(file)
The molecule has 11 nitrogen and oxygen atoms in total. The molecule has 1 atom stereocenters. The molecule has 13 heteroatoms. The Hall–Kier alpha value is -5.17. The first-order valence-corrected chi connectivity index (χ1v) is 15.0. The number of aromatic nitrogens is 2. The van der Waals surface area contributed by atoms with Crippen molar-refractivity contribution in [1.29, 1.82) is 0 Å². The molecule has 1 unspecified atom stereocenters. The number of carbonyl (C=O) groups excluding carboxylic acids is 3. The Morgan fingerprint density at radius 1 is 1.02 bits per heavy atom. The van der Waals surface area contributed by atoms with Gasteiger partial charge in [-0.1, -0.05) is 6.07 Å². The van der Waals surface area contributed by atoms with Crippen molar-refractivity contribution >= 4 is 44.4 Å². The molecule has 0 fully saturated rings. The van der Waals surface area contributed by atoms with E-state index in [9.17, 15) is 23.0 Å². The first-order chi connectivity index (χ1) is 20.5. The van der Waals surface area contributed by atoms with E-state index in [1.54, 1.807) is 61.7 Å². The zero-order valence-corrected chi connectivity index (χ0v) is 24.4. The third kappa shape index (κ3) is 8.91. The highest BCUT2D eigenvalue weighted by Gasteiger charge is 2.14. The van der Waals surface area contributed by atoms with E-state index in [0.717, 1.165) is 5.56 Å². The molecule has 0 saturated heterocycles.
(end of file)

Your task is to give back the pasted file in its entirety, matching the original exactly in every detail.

The molecule has 11 nitrogen and oxygen atoms in total. The molecule has 1 atom stereocenters. The molecule has 13 heteroatoms. The Hall–Kier alpha value is -5.17. The first-order valence-corrected chi connectivity index (χ1v) is 15.0. The number of aromatic nitrogens is 2. The van der Waals surface area contributed by atoms with Crippen molar-refractivity contribution in [1.29, 1.82) is 0 Å². The molecule has 1 unspecified atom stereocenters. The number of carbonyl (C=O) groups excluding carboxylic acids is 3. The Morgan fingerprint density at radius 1 is 1.02 bits per heavy atom. The van der Waals surface area contributed by atoms with Gasteiger partial charge in [-0.1, -0.05) is 6.07 Å². The van der Waals surface area contributed by atoms with Crippen molar-refractivity contribution >= 4 is 44.4 Å². The molecule has 0 fully saturated rings. The van der Waals surface area contributed by atoms with E-state index in [9.17, 15) is 23.0 Å². The first-order chi connectivity index (χ1) is 20.5. The van der Waals surface area contributed by atoms with E-state index in [1.54, 1.807) is 61.7 Å². The zero-order valence-corrected chi connectivity index (χ0v) is 24.4. The third kappa shape index (κ3) is 8.91. The highest BCUT2D eigenvalue weighted by Gasteiger charge is 2.14. The van der Waals surface area contributed by atoms with E-state index in [0.717, 1.165) is 5.56 Å². The molecule has 0 saturated heterocycles.